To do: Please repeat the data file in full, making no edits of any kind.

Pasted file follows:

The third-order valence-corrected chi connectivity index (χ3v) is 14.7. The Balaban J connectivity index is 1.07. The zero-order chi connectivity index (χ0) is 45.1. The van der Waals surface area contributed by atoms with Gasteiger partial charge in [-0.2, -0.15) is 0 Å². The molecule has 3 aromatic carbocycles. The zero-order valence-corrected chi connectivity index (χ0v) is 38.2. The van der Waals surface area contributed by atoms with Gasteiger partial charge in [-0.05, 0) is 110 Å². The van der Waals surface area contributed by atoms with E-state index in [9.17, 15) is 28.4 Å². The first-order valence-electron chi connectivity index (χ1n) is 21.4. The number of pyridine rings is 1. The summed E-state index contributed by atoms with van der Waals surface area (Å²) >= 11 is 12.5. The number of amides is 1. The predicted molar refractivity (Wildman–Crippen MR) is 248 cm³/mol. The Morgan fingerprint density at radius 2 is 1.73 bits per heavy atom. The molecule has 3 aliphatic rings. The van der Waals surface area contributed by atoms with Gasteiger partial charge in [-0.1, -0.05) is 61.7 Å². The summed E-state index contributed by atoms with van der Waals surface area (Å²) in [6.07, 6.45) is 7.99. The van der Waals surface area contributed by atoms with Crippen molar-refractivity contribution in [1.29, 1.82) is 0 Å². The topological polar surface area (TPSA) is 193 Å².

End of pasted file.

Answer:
The third-order valence-corrected chi connectivity index (χ3v) is 14.7. The Balaban J connectivity index is 1.07. The zero-order chi connectivity index (χ0) is 45.1. The van der Waals surface area contributed by atoms with Gasteiger partial charge in [-0.2, -0.15) is 0 Å². The molecule has 3 aromatic carbocycles. The zero-order valence-corrected chi connectivity index (χ0v) is 38.2. The van der Waals surface area contributed by atoms with Gasteiger partial charge in [-0.05, 0) is 110 Å². The van der Waals surface area contributed by atoms with E-state index in [9.17, 15) is 28.4 Å². The first-order valence-electron chi connectivity index (χ1n) is 21.4. The number of pyridine rings is 1. The summed E-state index contributed by atoms with van der Waals surface area (Å²) >= 11 is 12.5. The number of amides is 1. The predicted molar refractivity (Wildman–Crippen MR) is 248 cm³/mol. The Morgan fingerprint density at radius 2 is 1.73 bits per heavy atom. The molecule has 3 aliphatic rings. The van der Waals surface area contributed by atoms with Gasteiger partial charge in [-0.1, -0.05) is 61.7 Å². The summed E-state index contributed by atoms with van der Waals surface area (Å²) in [6.07, 6.45) is 7.99. The van der Waals surface area contributed by atoms with Crippen molar-refractivity contribution in [1.29, 1.82) is 0 Å². The topological polar surface area (TPSA) is 193 Å².